Boy's Life

Boy's Life

Boy s Life 34

  Dad stopped. “Golly,” was all he could say.

  I shared his sense of awe. To describe the interior of the Thaxter mansion in the detail it deserves is impossible, but I was struck by the vastness of it, the high ceilings with exposed beams and chandeliers hanging down. Everything seemed to be shining and gleaming and glinting, and our feet were cushioned by gardens of Oriental weave. The air smelled of cedar and saddle soap. On the walls pictures in gilded frames basked in pools of light. A huge tapestry showing a medieval scene adorned one entire wall, and a wide staircase swept up to the second floor like the sweet curve of Chile Willow’s shoulder. I saw textures of burled wood, burnished leather, crushed velvet, and colored glass, and even the chandelier bulbs were sparkling clean, not a cobweb between them.

  A woman about the same age as Mr. Pritchard appeared from a hallway. She wore a white uniform and had her snowy hair in a bun clasped with silver pins. She had a round, pretty face and clear blue eyes, and she said hello to us in the same accent as her husband. Dad had told me it was British. “Young master Vernon’s with his trains,” she told us. “He’d like you to join him there.”

  “Thank you, Gwendolyn,” Mr. Pritchard said. “If you’ll follow me, gentlemen?” He began walking into a corridor flanked with more rooms, and we were quick to keep up. It was obvious to us that you could put several houses the size of ours in this mansion and still have room left over for a barn. Mr. Pritchard stopped and opened a pair of tall doors and we heard the tinny wail of a train whistle.

  And there was Vernon, naked as the day he escaped the womb. He was leaning over, examining something he held close to his face, and we had quite a view of his rear end.

  Mr. Pritchard cleared his throat. Vernon turned around, a locomotive in his hand, and he smiled so wide I thought his face would split. “Oh, there you are!” he said. “Come on in!” We did. The room had no furniture but a huge table on which toy trains were chugging across a green landscape of miniature hills, forest, and a tiny town. Vernon was attending to the locomotive’s wheels with a shaving brush. “Dust on the tracks,” he explained. “If it builds up, a whole train can crash.”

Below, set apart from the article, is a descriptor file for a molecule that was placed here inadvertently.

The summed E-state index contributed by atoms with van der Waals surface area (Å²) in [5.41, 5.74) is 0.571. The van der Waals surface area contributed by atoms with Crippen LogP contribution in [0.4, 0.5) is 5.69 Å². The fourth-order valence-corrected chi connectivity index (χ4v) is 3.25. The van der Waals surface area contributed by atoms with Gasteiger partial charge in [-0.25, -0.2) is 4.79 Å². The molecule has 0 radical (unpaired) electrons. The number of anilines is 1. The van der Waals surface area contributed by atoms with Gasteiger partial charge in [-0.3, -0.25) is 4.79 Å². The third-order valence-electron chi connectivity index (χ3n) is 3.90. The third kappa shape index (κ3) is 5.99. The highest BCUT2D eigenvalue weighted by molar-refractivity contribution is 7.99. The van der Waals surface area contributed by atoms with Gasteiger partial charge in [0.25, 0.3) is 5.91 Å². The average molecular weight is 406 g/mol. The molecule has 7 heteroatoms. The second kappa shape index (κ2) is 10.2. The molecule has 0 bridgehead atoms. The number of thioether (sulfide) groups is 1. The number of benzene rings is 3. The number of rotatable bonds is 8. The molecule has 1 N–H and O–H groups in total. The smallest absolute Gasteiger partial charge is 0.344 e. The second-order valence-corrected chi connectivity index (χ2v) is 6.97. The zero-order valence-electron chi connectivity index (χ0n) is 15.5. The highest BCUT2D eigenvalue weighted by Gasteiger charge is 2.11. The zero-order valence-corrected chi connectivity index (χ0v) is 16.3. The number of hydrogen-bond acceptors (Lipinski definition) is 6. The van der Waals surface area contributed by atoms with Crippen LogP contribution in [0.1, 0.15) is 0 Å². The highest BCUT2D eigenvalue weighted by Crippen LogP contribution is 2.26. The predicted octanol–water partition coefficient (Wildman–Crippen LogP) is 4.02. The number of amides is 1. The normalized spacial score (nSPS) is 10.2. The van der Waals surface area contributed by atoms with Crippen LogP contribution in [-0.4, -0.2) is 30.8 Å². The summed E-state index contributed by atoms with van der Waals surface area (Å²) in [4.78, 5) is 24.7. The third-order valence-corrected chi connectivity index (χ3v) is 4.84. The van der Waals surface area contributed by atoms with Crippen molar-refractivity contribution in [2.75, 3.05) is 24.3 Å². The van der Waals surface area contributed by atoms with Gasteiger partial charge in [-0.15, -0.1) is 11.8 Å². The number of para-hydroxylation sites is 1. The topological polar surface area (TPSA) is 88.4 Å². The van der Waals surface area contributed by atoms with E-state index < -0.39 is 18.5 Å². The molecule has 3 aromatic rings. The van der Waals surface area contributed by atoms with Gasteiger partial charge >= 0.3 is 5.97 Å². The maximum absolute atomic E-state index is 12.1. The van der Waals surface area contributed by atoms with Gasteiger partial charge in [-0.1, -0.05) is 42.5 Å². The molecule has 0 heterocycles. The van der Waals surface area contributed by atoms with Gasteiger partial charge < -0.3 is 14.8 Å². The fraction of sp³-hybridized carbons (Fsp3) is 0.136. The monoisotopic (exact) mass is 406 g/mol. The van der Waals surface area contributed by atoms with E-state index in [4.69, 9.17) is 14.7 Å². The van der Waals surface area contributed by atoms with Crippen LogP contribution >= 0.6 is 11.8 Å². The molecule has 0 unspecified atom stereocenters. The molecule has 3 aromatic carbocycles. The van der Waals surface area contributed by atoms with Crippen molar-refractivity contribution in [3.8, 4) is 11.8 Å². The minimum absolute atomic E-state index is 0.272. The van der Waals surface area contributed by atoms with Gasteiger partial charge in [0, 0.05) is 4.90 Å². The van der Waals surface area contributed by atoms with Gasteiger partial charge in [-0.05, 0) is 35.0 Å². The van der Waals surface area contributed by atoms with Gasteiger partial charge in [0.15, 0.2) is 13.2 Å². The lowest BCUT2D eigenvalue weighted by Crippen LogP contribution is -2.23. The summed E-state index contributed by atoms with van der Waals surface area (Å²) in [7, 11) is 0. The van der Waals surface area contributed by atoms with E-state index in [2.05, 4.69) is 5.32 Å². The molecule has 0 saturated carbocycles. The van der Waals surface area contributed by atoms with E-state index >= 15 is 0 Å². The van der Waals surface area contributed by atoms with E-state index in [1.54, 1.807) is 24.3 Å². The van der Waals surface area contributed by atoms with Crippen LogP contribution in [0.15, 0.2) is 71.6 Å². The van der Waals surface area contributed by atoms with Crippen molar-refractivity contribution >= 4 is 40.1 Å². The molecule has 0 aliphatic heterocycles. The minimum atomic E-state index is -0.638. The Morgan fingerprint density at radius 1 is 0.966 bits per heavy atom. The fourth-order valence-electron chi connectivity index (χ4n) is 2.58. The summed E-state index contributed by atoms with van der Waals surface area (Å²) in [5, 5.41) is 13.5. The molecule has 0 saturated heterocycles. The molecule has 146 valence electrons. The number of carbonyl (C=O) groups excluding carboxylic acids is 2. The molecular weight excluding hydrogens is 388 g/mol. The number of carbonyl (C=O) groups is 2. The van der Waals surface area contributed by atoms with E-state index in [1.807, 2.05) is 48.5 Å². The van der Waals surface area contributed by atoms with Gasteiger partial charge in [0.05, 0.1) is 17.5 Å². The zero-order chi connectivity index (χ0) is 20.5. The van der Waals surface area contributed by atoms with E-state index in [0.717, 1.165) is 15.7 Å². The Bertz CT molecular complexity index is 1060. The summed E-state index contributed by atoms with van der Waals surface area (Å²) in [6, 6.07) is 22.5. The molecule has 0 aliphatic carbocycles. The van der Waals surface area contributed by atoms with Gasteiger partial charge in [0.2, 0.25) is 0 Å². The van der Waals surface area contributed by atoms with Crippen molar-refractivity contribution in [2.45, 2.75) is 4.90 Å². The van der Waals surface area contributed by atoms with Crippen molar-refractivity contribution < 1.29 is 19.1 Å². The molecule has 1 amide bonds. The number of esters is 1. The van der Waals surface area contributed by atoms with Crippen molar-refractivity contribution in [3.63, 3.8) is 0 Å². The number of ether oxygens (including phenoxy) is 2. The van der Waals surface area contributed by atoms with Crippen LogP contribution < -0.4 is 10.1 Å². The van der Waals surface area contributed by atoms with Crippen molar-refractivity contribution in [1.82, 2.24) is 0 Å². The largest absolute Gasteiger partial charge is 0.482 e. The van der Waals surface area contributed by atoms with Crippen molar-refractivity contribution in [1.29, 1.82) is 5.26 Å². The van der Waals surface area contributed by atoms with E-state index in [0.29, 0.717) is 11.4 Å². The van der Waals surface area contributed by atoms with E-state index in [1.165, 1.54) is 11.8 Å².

I watched the train layout with pure amazement. Seven trains were in motion at the same time. Little switches were being thrown automatically, little signal lights blinking, little cars stopped at little railroad crossings. Sprinkled throughout the green forest were red-leafed Judas trees. The tiny town had matchbox houses and buildings painted to resemble brick and stone. At the terminus of the main street there was a gothic structure with a cupola: the courthouse where I’d fled from Mayor Swope. Roads snaked between the mounded hills. A bridge crossed a river of green-painted glass, and out beyond the town there was a large oblong black-painted mirror. Saxon’s Lake, I realized. Vernon had even painted the shoreline red to represent the rocks there. I saw the baseball field, the swimming pool, the houses and streets of Bruton. Even a single rainbow-splashed house, at the end of what must be Jessamyn Street. I found Route Ten, which ran along the forest that opened up a space for Saxon’s Lake. I was looking for a particular house. Yes, there it was, the size of my thumbnail: Miss Grace’s house of bad girls. In the wooded hills to the west, between Zephyr and the off-map Union Town, there was a round scorch mark where some of the little trees had burned away. “Somethin’ caught fire,” I said.